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No one in his or her right mind would look to the family comedies of the 1960s for a subversive take on parenting. Most of these pictures trade in the "Take my teenage daughter - please!" tradition of comedy; as a snapshot of early '60s manners and mores, that approach is pleasing enough in small doses, though there's nothing daring about it.
Henry Koster's 1962 Mr. Hobbs Takes a Vacation isn't exactly an earth-shattering satire of early '60s family life. But the picture -- starring James Stewart as the Mr. Hobbs of the title, a St. Louis banker who gets less, and yet more, than he bargained for when he spends a month's holiday with his family on the northern California coast - is still surprising in some ways, employing some comedic shorthand that's surreptitiously less than squeaky-clean.
For one thing, it's strongly suggested - and not so much with words - that Mr. Hobbs and his comely wife, Peggy (Maureen O'Hara), still have a healthy sex life. And this is after a marriage that has produced four children, two of whom have already married and borne children of their own. Perhaps even more remarkably - or maybe it only seems so, in this age of parenting when children often rule the roost - that Hobbs and Peggy form a united front when it comes to dealing with their kids. They love them all, dearly, but when one of the grandkids behaves like a spoiled brat, Hobbs draws himself up to his full height and says so out loud. At night, he and his wife huddle in bed, discussing the events of the day; Peggy might defend the kids occasionally, but for the most part, she and Hobbs are on the same page. You wouldn't call their parenting style tough love, but they know a rude or sullen kid when they see one. (It's also interesting to note that the movie makes reference - twice - to Hobbs' buying Playboy for the couple's son, whose age isn't specified but who appears to be around 12. That's something you wouldn't get in a contemporary comedy.)
Mr. Hobbs Takes a Vacation was the first of three family comedies Koster directed in the early to mid 1960s, all of them featuring Stewart. (Take Her, She's Mine, with Sandra Dee, and Dear Brigitte followed in 1963 and 1965, respectively. Koster had also directed Stewart years earlier, in the 1950 Harvey.) Stewart was in his mid-fifties at the time he made these films, and if they don't stand among his best, and best-recognized, work, they at least show an actor who's fully at home in his own skin when doing comedy. New York Times critic Vincent Canby considered Stewart a "behavioral" actor - unlike, say, Sir Laurence Olivier or Daniel Day-Lewis, who "create characters that are immediately identifiable as being physically and emotionally separate from themselves." Instead, Stewart, as a behavioral actor, "somehow absorbs each role into his own particular physical frame, shaping the mannerisms, the voice and even the intelligence to coincide with those of the known actor. This he does with such simplicity and ease that, for many years, the initial response was to say that what he does isn't acting, followed up by the damp, desperate criticism that he is always the same."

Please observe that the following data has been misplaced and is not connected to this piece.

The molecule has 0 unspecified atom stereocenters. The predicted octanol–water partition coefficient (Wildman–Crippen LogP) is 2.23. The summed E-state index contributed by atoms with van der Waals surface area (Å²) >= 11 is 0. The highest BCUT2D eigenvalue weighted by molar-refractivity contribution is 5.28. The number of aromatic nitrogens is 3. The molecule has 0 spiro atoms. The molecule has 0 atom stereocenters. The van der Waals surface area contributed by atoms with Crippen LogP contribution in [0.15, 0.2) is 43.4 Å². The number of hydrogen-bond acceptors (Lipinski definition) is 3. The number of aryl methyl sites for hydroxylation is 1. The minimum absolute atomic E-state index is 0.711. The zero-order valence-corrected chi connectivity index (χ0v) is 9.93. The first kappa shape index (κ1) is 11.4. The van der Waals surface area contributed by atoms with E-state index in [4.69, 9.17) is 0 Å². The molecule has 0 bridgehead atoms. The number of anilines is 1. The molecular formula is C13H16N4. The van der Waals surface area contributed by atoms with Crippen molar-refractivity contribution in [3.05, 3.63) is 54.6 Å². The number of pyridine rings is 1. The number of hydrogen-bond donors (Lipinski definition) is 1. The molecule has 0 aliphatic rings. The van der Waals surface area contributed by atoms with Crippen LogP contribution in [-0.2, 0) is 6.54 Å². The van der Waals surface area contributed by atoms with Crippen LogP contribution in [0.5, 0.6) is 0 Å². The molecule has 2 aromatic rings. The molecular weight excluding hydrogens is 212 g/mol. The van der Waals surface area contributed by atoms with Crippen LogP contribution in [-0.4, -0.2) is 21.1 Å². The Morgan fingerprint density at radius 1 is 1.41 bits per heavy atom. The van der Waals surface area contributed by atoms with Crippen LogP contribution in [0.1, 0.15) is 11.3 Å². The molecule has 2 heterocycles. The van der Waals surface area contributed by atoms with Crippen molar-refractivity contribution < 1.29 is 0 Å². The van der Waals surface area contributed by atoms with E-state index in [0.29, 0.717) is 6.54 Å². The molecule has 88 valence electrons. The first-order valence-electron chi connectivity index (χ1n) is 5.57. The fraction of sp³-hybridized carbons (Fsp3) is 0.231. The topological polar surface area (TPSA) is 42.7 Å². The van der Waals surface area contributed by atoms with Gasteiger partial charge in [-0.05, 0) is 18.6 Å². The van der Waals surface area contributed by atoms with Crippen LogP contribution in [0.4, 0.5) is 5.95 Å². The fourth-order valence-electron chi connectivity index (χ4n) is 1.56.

That's as true in Mr. Hobbs Takes a Vacation as it is in any of Stewart's films. In one scene, he's forced to jump-start the antiquated boiler in the ramshackle house he and the family have rented. He gingerly approaches the thing (which appears to be modeled on a Rube Goldberg contraption), cranks it up and deftly steps back, waiting for an explosion, or worse. Stewart treats this cartoonish assemblage of pipes, cylinders, nuts and bolts as if it were an unpredictable dance partner; his caution and mistrust are expressed in a kind of offhanded fox-trot, a perfect example of Stewart's jackknife agility. Later, he tries to impress the potential employer of his out-of-work son-in-law - the would-be boss man is played by a hilarious John McGiver - with his bird watching skills; the sequence is delightfully silly, if only because Stewart somewhat resembles a gangly bird himself. (Stewart's performance in the picture netted him a Silver Bear Award for best actor at the 12th Berlin Film Festival.)
The script here is by veteran screenwriter Nunnally Johnson, adapted from a novel by Edward Streeter, and it includes the expected scenes of family disagreement and bonding: Mr. Hobbs and son Danny (Michael Burns), who haven't been getting along terribly well, go out for a day of sailing and get lost in a fog, subsequently drawing closer. In one of the movie's most charming sequences, Hobbs and Peggy bring their shy 14-year-old daughter Katey (played by Lauri Peters, who had originated the role of Liesl Von Trapp in the stage version of The Sound of Music) to a local dance. Katey has just gotten braces and is feeling self-conscious; she sits on the sidelines as the other kids hit the dance floor. Anxious about her, Hobbs singles out one of the boys and hands him a five-dollar bill to dance with her. The scenario might have ended disastrously, but its resolution is sweet - and it doesn't hurt that the boy Hobbs chooses for Katey is played by teenage heartthrob Fabian. Later, he and Katey, while hanging out with the other kids at the local pizza joint, perform the movie's only musical number, a ridiculous little ditty called "Cream Puff." But even with all its goofiness, it still works as a cartoon riff on teenage love.
Producer: Marvin A. Gluck, Jerry Wald
Director: Henry Koster
Screenplay: Nunnally Johnson (screenplay), Edward Streeter (novel)
Cinematography: William C. Mellor
Music: Henry Mancini
Film Editing: Marjorie Fowler
Cast: James Stewart (Mr. Hobbs), Maureen O'Hara (Peggy), Fabian (Joe), Lauri Peters (Katey), Lili Gentle (Janie), John Saxon (Byron), John McGiver (Mr. Turner), Marie Wilson (Mrs. Turner).
By Stephanie Zacharek
The New York Times